In answer to the question, why study history:
“The world seemed an odd place, and I wondered how it got that way.”
— Attributed to R.H. Tawney, historian
If you’ve ever wondered about the value of history, you’ve doubtless heard what has become almost a cliché: “those who don’t know history are doomed to repeat it.” Which makes history sound as if it is cyclical or something. In fact, you can either make your own mistakes and learn from them, or find out the mistakes others have made and learn from them. Of course, the reality is something of a mixture of the two: we learn from the mistakes of others, and still make some new, fresh ones ourselves so we can teach ourselves something.
A better way of thinking of history follows more the words quoted above from R.H. Tawney: all of us have been thrust into a theater two hours into a play, in the middle of the third act. We’ve got a lot of catching up to do if we want to make sense of where we are and what’s going on.
Of course, it’s worse than that. Not only have we been dropped into the play after it’s been going for two hours, we’re expected to hop up on the stage and join in on all the fun.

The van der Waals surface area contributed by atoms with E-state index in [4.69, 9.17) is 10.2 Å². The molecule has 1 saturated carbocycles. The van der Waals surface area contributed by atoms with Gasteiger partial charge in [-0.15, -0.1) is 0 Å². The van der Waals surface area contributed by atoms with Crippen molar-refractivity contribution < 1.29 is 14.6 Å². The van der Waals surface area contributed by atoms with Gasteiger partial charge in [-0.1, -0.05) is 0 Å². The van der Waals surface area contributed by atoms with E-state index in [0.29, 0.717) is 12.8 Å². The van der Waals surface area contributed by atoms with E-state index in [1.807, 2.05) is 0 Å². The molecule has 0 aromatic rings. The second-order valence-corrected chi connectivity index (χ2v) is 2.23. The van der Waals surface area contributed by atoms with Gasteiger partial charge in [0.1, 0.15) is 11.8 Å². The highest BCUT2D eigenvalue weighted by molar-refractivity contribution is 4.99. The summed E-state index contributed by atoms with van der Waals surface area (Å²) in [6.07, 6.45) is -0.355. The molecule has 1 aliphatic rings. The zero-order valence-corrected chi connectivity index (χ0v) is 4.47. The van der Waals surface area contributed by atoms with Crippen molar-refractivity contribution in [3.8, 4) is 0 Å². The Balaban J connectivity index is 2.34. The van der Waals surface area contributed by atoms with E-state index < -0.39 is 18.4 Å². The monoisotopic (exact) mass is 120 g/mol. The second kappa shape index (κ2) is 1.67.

That’s why a knowledge of history is useful: you know what’s going on, at least a little. You know why those two characters don’t like each other, and why that little fellow is punching that old woman—and so on. You understand why mostly there are no easy or quick solutions to most of the problems, because the quick and easy problems have already been solved—but new ones keep cropping up all the time. And you learn who the good guys and who the bad guys are—and realize that sometimes hero and villain are slippery ideas, one of degrees, and sometimes shifty. And worst of all, that sometimes everyone is a villain and there aren’t any good guys at all. Sometimes you’ll just want to find a place on stage to hide until the next act comes along.